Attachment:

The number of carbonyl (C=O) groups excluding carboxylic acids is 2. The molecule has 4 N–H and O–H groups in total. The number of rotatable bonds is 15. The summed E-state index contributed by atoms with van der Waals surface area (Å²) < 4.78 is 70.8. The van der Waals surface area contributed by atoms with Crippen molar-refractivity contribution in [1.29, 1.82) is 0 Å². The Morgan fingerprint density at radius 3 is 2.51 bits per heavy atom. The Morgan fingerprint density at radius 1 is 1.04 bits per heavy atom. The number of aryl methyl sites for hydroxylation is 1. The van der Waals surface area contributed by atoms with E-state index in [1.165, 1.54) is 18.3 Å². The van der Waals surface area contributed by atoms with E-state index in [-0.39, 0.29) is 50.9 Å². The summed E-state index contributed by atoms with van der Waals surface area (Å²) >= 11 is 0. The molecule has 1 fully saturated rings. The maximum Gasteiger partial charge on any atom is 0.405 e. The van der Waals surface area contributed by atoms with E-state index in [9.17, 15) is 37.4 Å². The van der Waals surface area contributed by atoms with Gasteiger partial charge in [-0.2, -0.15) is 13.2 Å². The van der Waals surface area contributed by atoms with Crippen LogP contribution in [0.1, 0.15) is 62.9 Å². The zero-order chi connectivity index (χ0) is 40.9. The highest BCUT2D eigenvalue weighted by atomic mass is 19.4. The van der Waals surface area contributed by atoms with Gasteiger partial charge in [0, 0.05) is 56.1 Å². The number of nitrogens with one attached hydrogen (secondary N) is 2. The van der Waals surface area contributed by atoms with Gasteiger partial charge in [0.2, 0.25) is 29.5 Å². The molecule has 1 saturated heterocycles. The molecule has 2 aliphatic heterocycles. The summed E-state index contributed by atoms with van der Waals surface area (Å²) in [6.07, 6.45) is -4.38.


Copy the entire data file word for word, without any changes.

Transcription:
The number of carbonyl (C=O) groups excluding carboxylic acids is 2. The molecule has 4 N–H and O–H groups in total. The number of rotatable bonds is 15. The summed E-state index contributed by atoms with van der Waals surface area (Å²) < 4.78 is 70.8. The van der Waals surface area contributed by atoms with Crippen molar-refractivity contribution in [1.29, 1.82) is 0 Å². The Morgan fingerprint density at radius 3 is 2.51 bits per heavy atom. The Morgan fingerprint density at radius 1 is 1.04 bits per heavy atom. The number of aryl methyl sites for hydroxylation is 1. The van der Waals surface area contributed by atoms with E-state index in [1.165, 1.54) is 18.3 Å². The van der Waals surface area contributed by atoms with E-state index in [-0.39, 0.29) is 50.9 Å². The summed E-state index contributed by atoms with van der Waals surface area (Å²) >= 11 is 0. The molecule has 1 fully saturated rings. The maximum Gasteiger partial charge on any atom is 0.405 e. The van der Waals surface area contributed by atoms with E-state index in [9.17, 15) is 37.4 Å². The van der Waals surface area contributed by atoms with Gasteiger partial charge in [-0.2, -0.15) is 13.2 Å². The van der Waals surface area contributed by atoms with Crippen LogP contribution in [0.1, 0.15) is 62.9 Å². The zero-order chi connectivity index (χ0) is 40.9. The highest BCUT2D eigenvalue weighted by atomic mass is 19.4. The van der Waals surface area contributed by atoms with Gasteiger partial charge in [0, 0.05) is 56.1 Å². The number of nitrogens with one attached hydrogen (secondary N) is 2. The van der Waals surface area contributed by atoms with Gasteiger partial charge in [0.2, 0.25) is 29.5 Å². The molecule has 1 saturated heterocycles. The molecule has 2 aliphatic heterocycles. The summed E-state index contributed by atoms with van der Waals surface area (Å²) in [6.07, 6.45) is -4.38.